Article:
7.8 Conclusion

Reflection Activity

image of a woman with short curly hair and a pencil above her earReturning to Abe’s story from the beginning of this chapter, as a leader on the technology side of her team’s work, how might she share what she knows without overwhelming other team members? What type of leadership style would help Abe have a positive impact on her team’s success implementing the new software required for Financial Analysts?

Quick Quiz


Adjourning stage – members leave the group.

Autocratic leaders – set policies and make decisions primarily on their own, taking advantage of the power present in their title or status to set the agenda for the group.

Blocker – blocks attempts at consensus consistently.

Coordinator – brings ideas, information, and suggestions together.

Defensive Communication – communication characterized by control, evaluation, and judgments.

Democratic leaders – facilitate group discussion and like to take input from all members before making a decision.

Dominator – dominates discussion, not allowing others to take their turn.

Elaborator – builds on ideas and provides examples.

Evaluator-critic – evaluates ideas and provides constructive criticism.

Forming stage – individual group members come to know each other.

Face-detracting strategies – communication strategies involving messages or statements that take away from the respect, integrity, or credibility of a person.

Face-saving strategies – communication strategies that protect credibility and separate message from messenger.

Group – three or more individuals who affiliate, interact, or cooperate in a familial, social, or work context.

Group communication – the exchange of information with those who are alike culturally, linguistically, and/or geographically.

Group dynamics – involve the interactions and processes of a team and influence the degree to which members feel a part of the goal and mission.

Group norms  – customs, standards, and behavioural expectations that emerge as a group forms.

Groupthink – the tendency to accept the group’s ideas and actions in spite of individual concerns.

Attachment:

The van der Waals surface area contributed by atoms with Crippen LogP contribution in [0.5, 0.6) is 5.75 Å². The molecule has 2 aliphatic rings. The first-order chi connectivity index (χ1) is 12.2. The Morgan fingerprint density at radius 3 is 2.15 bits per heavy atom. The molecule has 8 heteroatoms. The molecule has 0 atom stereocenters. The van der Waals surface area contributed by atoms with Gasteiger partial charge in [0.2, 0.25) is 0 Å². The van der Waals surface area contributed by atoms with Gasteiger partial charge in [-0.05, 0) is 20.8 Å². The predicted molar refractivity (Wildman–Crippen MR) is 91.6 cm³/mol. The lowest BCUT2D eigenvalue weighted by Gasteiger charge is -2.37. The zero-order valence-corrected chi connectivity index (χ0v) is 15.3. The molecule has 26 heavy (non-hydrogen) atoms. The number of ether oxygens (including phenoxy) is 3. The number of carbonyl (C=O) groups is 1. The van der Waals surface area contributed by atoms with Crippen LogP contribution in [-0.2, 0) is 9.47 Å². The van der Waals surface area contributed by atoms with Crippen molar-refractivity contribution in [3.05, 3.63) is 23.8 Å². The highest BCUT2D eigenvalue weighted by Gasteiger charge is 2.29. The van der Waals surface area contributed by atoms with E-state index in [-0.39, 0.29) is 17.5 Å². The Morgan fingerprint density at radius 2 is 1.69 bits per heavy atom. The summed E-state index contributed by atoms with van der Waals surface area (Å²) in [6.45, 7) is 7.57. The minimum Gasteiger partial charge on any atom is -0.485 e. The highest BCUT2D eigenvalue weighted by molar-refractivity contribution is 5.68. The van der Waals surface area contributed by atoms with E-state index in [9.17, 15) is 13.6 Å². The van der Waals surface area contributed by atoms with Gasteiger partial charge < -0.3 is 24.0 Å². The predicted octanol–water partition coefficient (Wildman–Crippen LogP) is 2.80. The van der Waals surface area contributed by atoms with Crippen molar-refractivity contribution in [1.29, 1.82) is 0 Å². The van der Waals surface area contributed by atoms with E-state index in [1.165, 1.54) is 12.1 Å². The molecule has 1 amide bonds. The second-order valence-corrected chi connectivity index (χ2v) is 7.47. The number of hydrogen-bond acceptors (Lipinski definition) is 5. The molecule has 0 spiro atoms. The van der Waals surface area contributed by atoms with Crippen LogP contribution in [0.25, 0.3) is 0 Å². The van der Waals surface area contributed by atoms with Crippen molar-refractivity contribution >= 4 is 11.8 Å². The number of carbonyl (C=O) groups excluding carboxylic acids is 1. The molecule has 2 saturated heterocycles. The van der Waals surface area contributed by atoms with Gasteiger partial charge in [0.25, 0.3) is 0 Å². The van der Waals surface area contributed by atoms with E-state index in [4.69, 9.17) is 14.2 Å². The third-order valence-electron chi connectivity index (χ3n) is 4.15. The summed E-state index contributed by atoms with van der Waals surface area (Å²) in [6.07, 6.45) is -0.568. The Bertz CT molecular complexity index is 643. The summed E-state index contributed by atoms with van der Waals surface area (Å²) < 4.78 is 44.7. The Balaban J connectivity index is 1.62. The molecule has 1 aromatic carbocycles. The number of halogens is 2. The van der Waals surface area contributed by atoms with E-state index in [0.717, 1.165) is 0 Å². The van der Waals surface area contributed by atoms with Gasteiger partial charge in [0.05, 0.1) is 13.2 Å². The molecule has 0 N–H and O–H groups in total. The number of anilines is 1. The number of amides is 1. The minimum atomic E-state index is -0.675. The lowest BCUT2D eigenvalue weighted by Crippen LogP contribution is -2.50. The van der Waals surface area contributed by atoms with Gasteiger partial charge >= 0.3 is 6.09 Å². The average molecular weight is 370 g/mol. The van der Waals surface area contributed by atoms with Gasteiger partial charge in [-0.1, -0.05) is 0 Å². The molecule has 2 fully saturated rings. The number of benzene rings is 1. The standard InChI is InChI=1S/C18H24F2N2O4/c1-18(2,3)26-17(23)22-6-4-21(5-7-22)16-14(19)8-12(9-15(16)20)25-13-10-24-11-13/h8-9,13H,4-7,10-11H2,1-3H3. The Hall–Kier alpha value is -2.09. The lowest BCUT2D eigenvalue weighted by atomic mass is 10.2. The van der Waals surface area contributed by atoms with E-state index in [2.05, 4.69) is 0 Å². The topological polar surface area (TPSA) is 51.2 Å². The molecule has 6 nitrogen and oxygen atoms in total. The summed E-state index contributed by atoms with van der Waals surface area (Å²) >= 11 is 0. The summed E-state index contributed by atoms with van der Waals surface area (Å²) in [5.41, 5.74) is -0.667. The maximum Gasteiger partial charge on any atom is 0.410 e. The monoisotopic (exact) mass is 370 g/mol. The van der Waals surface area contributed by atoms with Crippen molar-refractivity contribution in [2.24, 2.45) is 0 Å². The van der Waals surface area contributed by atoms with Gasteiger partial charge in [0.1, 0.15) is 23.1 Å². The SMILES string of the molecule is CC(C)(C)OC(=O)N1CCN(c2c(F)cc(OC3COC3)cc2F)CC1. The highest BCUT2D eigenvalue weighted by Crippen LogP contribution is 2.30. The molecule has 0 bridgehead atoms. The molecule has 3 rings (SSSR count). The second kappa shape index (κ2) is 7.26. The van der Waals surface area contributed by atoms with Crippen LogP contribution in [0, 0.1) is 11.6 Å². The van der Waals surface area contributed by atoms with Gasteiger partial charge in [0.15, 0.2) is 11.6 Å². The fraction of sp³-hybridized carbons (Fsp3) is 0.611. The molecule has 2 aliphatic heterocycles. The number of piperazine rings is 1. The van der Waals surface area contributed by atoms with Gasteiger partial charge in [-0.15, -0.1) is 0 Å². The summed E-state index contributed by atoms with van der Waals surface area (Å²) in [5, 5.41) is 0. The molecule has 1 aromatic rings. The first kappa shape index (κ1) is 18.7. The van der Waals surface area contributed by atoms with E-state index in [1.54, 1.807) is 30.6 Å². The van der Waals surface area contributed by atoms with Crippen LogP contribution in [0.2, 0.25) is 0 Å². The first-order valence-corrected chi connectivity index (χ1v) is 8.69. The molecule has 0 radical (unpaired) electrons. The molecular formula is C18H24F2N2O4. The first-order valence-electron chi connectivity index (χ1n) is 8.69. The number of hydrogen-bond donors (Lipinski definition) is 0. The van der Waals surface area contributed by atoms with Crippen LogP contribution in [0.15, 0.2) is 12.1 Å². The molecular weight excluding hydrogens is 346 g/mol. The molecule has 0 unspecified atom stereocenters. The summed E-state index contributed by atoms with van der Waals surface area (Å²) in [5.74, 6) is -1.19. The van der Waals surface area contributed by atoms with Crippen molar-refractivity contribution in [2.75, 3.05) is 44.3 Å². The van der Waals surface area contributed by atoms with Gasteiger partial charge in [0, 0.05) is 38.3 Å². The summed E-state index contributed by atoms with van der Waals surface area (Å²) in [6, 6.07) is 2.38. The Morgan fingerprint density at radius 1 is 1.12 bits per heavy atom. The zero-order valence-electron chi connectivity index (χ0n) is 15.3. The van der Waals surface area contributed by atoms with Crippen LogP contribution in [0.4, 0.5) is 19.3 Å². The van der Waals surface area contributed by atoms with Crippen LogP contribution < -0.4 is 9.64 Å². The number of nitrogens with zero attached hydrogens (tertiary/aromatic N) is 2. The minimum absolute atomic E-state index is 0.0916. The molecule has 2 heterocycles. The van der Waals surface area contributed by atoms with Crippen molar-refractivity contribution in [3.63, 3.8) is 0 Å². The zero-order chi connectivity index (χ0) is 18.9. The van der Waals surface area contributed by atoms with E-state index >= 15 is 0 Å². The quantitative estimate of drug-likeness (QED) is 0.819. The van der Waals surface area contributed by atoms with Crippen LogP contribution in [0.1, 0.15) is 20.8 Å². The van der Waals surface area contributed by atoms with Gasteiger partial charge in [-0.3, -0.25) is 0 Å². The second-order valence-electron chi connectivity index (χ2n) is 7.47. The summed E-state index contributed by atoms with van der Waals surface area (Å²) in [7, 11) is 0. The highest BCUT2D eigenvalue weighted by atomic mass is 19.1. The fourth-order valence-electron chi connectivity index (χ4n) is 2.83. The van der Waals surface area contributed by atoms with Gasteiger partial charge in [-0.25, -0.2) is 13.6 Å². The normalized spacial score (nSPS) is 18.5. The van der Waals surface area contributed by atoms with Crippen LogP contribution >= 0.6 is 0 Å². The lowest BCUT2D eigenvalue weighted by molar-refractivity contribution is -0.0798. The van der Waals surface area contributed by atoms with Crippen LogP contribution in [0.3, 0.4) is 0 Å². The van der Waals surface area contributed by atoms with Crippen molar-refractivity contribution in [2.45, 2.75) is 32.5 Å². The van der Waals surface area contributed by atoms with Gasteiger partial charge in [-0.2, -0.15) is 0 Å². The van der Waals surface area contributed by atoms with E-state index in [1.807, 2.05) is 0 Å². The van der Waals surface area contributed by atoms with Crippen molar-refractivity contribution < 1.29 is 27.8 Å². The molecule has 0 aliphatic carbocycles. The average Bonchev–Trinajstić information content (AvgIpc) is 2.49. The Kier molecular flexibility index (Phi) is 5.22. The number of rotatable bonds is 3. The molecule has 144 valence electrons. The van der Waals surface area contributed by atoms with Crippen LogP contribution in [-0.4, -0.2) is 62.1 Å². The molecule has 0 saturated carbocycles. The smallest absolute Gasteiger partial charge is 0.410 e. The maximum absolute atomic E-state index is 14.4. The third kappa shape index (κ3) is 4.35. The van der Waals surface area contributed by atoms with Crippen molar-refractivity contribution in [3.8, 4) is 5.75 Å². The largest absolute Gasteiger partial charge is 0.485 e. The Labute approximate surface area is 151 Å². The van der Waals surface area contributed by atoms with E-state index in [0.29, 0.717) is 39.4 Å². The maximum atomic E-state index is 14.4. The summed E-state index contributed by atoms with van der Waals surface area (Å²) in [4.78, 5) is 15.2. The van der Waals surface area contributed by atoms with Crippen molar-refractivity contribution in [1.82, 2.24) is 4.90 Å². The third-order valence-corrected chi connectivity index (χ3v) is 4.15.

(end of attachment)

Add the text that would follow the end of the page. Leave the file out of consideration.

Initiator-coordinator – suggests new ideas of new ways of looking at the problem.

Joker or Clown – seeks attention through humour and distracts group members.

Laissez-faire leaders – take a “hands-off” approach, preferring to give group members freedom to reach and implement their own decisions.

Leadership – a complex of beliefs, communication patterns, and behaviours that influence the functioning of a group and move a group toward the completion of its task.

Microgroup – a small, independent group that has a link, affiliation, or association with a larger group.

Norming stage – the group establishes norms, or informal rules, for behaviour and interaction.

Orientation stage – another name for the forming stage.

Performing stage – the group accomplishes its mandate, fulfills its purpose, and reaches its goals.

Primary groups – meet most, if not all, of one’s needs.

Recorder – records ideas, examples, suggestions, and critiques.

Recognition seeker – relates discussion to their accomplishments; seeks attention.

Secondary groups – often include work groups, where the goal is to complete a task or solve a problem.

Special-Interest pleader – relates discussion to special interest or personal agenda.

Storming stage – a time of struggles as group members sort out their differences.

Supportive communication – communication focused on the topic under discussion and not personalities of those involved in the discussion.

Teams – a form of a group normally dedicated to production or problem solving.

Additional Resources

National Research Council Canada. Management Competencies (including Teamwork and Communication): Behavioural Competencies

Government of Canada: Teamwork and Cooperation


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